More personally, this was the year that I finally felt like I’d become pretty good at teaching bike safety to kids and really good at planning rides that they’d enjoy. Planning the last ride of the 2-week class (the “community ride”) was always a blast. I sought out every puddle-strewn path, alley, and “dead mans hill” in town and usually brought the kids (and volunteers and teacher) home muddy. We rode far crazier things than the grassy hill in Overlook Park, but it’s hard to deny that bombing that hill with Mayor Adams and Mrs. Porter’s Humboldt 4th graders will be hard to forget.
Joel Holly and I were tired of boring, victim-blaming bike safety campaigns. Amazingly, the BTA gave us a camera and some time to create three of our own PSAs. They starred Mike Cobb pretending to be bad at trackstanding, K’Tesh the Klingon Warrior, and Wm. Steven Humphrey sneaking around the Portland Mercury office in his underwear. Successful or not, we had fun.
There were much bigger things that happened in 2012 (an awesome mayoral forum, for one thing) but I’ll always remember making Valentines in the newly-opened Velo Cult. Michelle Poyourow and Jessica Roberts started BTA Valentines as a way to show some love to allies who might not realize they’re allies. 2012’s went to every Franz truck driver for their patience with changes to the streets around the bakery.
On a quiet Easter morning, Will Vanlue and I met up with former Portland Mayor Bud Clark at 6th and Jefferson to recreate his iconic “Expose Yourself to Art” poster. The resulting “Expose Yourself to Bikes” poster was released at the Goose Hollow Inn after Bud led a group ride visiting his favorite public art.
Nobody is completely satisfied with the N Williams project and maybe that’s okay. The process that led up to its design was a challenge for all involved including the city, the neighborhood, and the BTA. The best possible outcome was sure to be a compromise. I’m proud of the result (a street that is far safer for walking and biking) but mostly I’m proud of the lessons we learned: get the right people at the table, listen first, confront racism, and seek agreement on objectives before discussing solutions.
With Lisa Frank doing tons of work in Washington County and unanimous approval of the Monroe Neighborhood Greenway at Milwaukie City Council, 2015 felt like the year that the BTA truly became a tri-county organization. That was exciting but the experience I’m more likely to remember was the task of digging through old photos and slides to create a slideshow for the BTA’s 25th anniversary. Image after image of fun, passion, and change: Rex painting the first office with help from his young family, staff playing polo in Waterfront Park, Karen Frost celebrating the first Trimet bus racks, Bud Clark’s snowy last day in office, lots of neon, BikeFest on the Burnside Bridge, Sam Oakland leading a ride to Salem to celebrate the anniversary of the 1971 Bike Bill, smiling kids doing the same bike safety drills I’d later teach…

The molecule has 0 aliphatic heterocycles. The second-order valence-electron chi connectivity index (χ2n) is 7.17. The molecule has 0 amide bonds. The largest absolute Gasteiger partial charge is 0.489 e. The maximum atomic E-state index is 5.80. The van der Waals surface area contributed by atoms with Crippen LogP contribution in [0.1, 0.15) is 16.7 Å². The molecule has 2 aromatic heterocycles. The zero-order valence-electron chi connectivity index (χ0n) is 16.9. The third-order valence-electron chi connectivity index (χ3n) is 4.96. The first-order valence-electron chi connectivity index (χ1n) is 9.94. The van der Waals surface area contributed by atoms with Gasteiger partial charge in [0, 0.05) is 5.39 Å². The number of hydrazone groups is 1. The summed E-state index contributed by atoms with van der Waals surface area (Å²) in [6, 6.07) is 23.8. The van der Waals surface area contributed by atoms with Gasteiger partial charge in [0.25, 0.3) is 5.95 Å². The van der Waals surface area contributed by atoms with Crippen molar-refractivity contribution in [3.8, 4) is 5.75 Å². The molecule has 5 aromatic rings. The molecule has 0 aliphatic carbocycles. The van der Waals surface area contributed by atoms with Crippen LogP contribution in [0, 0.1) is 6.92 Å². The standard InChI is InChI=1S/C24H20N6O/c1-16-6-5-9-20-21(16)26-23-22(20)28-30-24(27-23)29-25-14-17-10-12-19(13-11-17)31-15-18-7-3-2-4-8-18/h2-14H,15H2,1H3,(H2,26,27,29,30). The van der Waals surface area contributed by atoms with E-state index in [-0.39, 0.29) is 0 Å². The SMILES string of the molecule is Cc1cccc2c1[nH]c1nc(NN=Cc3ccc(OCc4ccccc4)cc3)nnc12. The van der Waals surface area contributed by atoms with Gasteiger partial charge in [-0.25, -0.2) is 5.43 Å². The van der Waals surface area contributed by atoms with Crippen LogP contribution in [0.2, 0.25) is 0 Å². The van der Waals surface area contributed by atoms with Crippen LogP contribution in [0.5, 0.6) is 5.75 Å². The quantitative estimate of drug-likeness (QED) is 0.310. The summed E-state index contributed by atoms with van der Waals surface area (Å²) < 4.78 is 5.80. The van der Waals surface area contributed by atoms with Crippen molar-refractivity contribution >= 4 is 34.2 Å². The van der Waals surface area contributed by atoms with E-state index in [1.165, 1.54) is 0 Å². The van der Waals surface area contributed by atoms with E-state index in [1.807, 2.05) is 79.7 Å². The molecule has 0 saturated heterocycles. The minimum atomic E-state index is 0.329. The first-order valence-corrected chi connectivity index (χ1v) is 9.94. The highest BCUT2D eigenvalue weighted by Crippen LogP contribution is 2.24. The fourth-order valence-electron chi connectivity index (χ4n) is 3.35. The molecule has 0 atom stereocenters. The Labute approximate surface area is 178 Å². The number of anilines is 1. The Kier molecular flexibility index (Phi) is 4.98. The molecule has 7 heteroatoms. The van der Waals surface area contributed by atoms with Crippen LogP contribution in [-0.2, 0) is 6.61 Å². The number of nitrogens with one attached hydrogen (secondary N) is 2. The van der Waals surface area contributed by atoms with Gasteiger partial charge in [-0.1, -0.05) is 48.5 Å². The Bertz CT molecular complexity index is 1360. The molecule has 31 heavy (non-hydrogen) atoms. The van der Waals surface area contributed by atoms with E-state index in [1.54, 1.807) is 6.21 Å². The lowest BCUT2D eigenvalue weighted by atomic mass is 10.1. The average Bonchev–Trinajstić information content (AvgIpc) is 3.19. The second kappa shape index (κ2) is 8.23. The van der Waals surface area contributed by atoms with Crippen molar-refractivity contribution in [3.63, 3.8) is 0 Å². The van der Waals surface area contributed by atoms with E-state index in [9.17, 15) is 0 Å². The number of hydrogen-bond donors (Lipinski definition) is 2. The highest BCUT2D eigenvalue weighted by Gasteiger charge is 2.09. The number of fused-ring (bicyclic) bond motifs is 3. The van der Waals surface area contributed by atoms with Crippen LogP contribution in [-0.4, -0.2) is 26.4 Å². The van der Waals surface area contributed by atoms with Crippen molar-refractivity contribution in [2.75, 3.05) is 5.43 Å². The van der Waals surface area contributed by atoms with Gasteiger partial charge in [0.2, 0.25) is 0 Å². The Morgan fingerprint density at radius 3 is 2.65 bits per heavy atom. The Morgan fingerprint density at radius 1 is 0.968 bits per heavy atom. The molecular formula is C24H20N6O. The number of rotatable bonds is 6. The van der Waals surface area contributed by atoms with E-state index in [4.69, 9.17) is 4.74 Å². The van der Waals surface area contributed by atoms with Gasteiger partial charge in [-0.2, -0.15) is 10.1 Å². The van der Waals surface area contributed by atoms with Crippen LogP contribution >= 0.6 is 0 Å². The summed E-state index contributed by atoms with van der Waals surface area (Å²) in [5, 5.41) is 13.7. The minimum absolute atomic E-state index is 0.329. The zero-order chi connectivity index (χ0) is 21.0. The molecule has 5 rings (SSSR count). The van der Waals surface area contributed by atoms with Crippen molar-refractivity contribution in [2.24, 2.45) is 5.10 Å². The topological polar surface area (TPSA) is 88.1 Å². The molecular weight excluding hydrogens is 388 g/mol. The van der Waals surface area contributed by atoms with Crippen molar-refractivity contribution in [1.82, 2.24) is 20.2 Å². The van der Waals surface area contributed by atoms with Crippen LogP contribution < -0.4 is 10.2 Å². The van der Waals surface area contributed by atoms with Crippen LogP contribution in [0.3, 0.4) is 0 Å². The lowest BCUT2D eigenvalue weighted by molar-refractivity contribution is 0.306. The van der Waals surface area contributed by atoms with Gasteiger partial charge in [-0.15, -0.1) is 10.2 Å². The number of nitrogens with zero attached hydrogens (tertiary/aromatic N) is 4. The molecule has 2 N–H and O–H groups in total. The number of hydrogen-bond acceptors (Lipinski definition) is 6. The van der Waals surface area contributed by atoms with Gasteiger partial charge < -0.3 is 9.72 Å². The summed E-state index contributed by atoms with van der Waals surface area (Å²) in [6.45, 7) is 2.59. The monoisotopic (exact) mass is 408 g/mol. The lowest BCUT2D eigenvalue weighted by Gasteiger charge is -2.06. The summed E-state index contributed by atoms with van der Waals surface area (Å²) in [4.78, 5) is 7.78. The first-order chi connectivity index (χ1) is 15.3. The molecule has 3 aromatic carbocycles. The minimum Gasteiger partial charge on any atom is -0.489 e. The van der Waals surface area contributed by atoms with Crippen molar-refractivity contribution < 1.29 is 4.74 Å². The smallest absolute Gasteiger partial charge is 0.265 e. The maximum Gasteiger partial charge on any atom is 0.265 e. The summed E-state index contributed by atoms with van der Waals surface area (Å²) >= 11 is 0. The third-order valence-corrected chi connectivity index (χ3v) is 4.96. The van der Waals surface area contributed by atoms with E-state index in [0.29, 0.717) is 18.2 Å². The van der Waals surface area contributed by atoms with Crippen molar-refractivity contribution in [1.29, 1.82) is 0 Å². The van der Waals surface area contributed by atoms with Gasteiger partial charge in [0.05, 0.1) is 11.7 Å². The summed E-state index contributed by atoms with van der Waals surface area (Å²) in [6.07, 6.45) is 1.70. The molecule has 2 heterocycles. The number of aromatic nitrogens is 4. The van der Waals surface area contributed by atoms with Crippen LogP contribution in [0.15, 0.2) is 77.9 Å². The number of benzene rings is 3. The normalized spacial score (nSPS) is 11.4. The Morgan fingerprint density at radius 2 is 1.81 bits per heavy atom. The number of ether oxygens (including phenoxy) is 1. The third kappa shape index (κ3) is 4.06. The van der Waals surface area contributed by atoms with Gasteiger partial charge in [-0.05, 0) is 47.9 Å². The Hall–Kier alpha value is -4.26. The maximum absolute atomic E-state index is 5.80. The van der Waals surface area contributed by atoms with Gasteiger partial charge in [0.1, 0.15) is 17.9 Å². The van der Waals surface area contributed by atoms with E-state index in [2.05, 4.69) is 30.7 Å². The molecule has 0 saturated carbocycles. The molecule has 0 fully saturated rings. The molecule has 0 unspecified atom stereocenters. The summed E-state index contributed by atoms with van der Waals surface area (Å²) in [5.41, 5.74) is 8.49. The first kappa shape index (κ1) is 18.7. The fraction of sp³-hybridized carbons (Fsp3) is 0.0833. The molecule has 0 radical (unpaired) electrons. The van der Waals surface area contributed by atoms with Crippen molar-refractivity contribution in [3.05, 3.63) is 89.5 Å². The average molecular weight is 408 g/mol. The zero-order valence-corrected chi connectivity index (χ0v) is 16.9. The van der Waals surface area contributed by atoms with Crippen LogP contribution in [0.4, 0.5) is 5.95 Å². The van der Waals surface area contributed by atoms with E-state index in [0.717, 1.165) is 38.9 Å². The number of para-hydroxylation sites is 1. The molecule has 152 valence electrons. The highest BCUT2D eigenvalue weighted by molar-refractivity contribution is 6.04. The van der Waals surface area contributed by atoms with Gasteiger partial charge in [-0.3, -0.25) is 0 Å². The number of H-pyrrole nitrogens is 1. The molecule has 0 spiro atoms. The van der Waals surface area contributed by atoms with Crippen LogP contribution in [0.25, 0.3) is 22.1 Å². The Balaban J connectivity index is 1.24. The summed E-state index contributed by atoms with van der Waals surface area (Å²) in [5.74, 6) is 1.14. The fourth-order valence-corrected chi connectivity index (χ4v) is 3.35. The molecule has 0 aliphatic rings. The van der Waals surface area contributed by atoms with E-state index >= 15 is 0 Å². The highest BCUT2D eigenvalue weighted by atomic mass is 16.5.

I didn’t realize that it’d be the last ride I would lead for the BTA but, in a way, it was a fitting one; I was surrounded by old and new friends, heading east with a smile on my face.
The BTA New Years Day Ride is always great excuse to go for a freezing cold bike ride on eerily quiet streets with a bunch of friends. This year’s ride would have been hard to imagine in 2006. We rode across the Tillikum, up a transformed Division Street, out a soon-to-have-bike-lanes Foster to Lents’ new brewpub, right next to a Green Line MAX stop.
At the time, I didn’t realize that it’d be the last ride I would lead for the BTA but, in a way, it was a fitting one; I was surrounded by old and new friends, heading east with a smile on my face.
— Carl Larson, @LilBikesBigFun